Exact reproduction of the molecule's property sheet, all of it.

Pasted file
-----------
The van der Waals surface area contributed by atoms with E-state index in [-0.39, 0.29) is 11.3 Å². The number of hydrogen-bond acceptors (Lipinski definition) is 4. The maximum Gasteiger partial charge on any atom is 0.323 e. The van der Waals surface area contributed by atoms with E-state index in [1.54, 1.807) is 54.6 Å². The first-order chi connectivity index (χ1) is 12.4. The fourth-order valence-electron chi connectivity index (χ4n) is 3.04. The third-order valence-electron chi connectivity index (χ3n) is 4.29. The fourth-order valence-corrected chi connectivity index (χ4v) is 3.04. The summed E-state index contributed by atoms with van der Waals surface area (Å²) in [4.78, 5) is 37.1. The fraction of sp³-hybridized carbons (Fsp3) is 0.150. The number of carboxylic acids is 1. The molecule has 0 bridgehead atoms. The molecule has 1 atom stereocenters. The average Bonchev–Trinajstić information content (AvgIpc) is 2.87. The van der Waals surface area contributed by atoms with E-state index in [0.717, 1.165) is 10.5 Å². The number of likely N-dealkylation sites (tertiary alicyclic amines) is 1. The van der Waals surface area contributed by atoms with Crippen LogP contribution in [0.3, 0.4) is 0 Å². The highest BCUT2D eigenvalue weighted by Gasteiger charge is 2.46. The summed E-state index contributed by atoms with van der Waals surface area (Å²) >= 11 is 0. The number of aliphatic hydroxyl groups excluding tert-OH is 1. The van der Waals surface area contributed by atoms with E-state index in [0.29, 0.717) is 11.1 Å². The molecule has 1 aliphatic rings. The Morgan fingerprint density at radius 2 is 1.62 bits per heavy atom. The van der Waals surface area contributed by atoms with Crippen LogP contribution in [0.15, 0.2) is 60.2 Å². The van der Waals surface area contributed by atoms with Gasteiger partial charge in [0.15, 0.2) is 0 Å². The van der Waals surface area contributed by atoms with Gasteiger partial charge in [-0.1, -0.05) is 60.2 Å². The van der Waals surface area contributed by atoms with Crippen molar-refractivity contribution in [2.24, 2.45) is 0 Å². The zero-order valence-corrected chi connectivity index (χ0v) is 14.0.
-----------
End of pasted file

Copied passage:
The van der Waals surface area contributed by atoms with E-state index in [-0.39, 0.29) is 11.3 Å². The number of hydrogen-bond acceptors (Lipinski definition) is 4. The maximum Gasteiger partial charge on any atom is 0.323 e. The van der Waals surface area contributed by atoms with E-state index in [1.54, 1.807) is 54.6 Å². The first-order chi connectivity index (χ1) is 12.4. The fourth-order valence-electron chi connectivity index (χ4n) is 3.04. The third-order valence-electron chi connectivity index (χ3n) is 4.29. The fourth-order valence-corrected chi connectivity index (χ4v) is 3.04. The summed E-state index contributed by atoms with van der Waals surface area (Å²) in [4.78, 5) is 37.1. The fraction of sp³-hybridized carbons (Fsp3) is 0.150. The number of carboxylic acids is 1. The molecule has 0 bridgehead atoms. The molecule has 1 atom stereocenters. The average Bonchev–Trinajstić information content (AvgIpc) is 2.87. The van der Waals surface area contributed by atoms with E-state index in [0.717, 1.165) is 10.5 Å². The number of likely N-dealkylation sites (tertiary alicyclic amines) is 1. The van der Waals surface area contributed by atoms with Crippen LogP contribution in [0.3, 0.4) is 0 Å². The highest BCUT2D eigenvalue weighted by Gasteiger charge is 2.46. The summed E-state index contributed by atoms with van der Waals surface area (Å²) >= 11 is 0. The number of aliphatic hydroxyl groups excluding tert-OH is 1. The van der Waals surface area contributed by atoms with E-state index in [0.29, 0.717) is 11.1 Å². The molecule has 1 aliphatic rings. The Morgan fingerprint density at radius 2 is 1.62 bits per heavy atom. The van der Waals surface area contributed by atoms with Crippen LogP contribution in [0.15, 0.2) is 60.2 Å². The van der Waals surface area contributed by atoms with Gasteiger partial charge in [0.15, 0.2) is 0 Å². The van der Waals surface area contributed by atoms with Gasteiger partial charge in [-0.1, -0.05) is 60.2 Å². The van der Waals surface area contributed by atoms with Crippen molar-refractivity contribution in [2.24, 2.45) is 0 Å². The zero-order valence-corrected chi connectivity index (χ0v) is 14.0.